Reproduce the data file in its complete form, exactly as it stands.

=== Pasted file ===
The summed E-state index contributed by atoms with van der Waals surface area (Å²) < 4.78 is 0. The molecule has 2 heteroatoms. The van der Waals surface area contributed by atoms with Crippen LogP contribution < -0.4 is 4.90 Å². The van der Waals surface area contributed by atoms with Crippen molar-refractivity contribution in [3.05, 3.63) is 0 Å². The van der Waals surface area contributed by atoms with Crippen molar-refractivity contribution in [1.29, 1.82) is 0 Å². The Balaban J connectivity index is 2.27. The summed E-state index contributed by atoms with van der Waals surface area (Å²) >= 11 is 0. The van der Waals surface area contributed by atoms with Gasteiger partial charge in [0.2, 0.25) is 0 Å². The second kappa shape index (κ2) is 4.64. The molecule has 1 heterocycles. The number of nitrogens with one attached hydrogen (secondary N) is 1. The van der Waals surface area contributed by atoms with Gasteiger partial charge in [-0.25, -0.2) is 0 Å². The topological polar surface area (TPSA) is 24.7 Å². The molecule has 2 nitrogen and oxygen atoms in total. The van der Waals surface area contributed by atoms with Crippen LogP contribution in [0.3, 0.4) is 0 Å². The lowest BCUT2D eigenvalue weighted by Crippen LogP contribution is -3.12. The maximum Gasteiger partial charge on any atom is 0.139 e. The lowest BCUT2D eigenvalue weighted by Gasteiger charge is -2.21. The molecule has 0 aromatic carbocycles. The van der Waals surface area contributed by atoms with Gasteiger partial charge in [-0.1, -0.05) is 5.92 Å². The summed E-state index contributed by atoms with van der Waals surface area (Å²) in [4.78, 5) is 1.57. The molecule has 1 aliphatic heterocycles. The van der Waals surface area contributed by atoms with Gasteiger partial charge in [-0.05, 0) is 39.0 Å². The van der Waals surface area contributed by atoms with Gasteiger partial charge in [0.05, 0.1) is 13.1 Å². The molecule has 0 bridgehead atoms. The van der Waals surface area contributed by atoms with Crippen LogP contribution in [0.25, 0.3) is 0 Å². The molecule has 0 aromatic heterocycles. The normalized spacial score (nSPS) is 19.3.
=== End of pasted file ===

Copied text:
The summed E-state index contributed by atoms with van der Waals surface area (Å²) < 4.78 is 0. The molecule has 2 heteroatoms. The van der Waals surface area contributed by atoms with Crippen LogP contribution < -0.4 is 4.90 Å². The van der Waals surface area contributed by atoms with Crippen molar-refractivity contribution in [3.05, 3.63) is 0 Å². The van der Waals surface area contributed by atoms with Crippen molar-refractivity contribution in [1.29, 1.82) is 0 Å². The Balaban J connectivity index is 2.27. The summed E-state index contributed by atoms with van der Waals surface area (Å²) >= 11 is 0. The van der Waals surface area contributed by atoms with Gasteiger partial charge in [0.2, 0.25) is 0 Å². The second kappa shape index (κ2) is 4.64. The molecule has 1 heterocycles. The number of nitrogens with one attached hydrogen (secondary N) is 1. The van der Waals surface area contributed by atoms with Gasteiger partial charge in [-0.25, -0.2) is 0 Å². The topological polar surface area (TPSA) is 24.7 Å². The molecule has 2 nitrogen and oxygen atoms in total. The van der Waals surface area contributed by atoms with Crippen LogP contribution in [0.3, 0.4) is 0 Å². The lowest BCUT2D eigenvalue weighted by Crippen LogP contribution is -3.12. The maximum Gasteiger partial charge on any atom is 0.139 e. The lowest BCUT2D eigenvalue weighted by Gasteiger charge is -2.21. The molecule has 0 aromatic carbocycles. The van der Waals surface area contributed by atoms with Gasteiger partial charge in [-0.1, -0.05) is 5.92 Å². The summed E-state index contributed by atoms with van der Waals surface area (Å²) in [4.78, 5) is 1.57. The molecule has 1 aliphatic heterocycles. The van der Waals surface area contributed by atoms with Gasteiger partial charge in [-0.05, 0) is 39.0 Å². The van der Waals surface area contributed by atoms with Gasteiger partial charge in [0.05, 0.1) is 13.1 Å². The molecule has 0 bridgehead atoms. The van der Waals surface area contributed by atoms with Crippen LogP contribution in [0.25, 0.3) is 0 Å². The molecule has 0 aromatic heterocycles. The normalized spacial score (nSPS) is 19.3.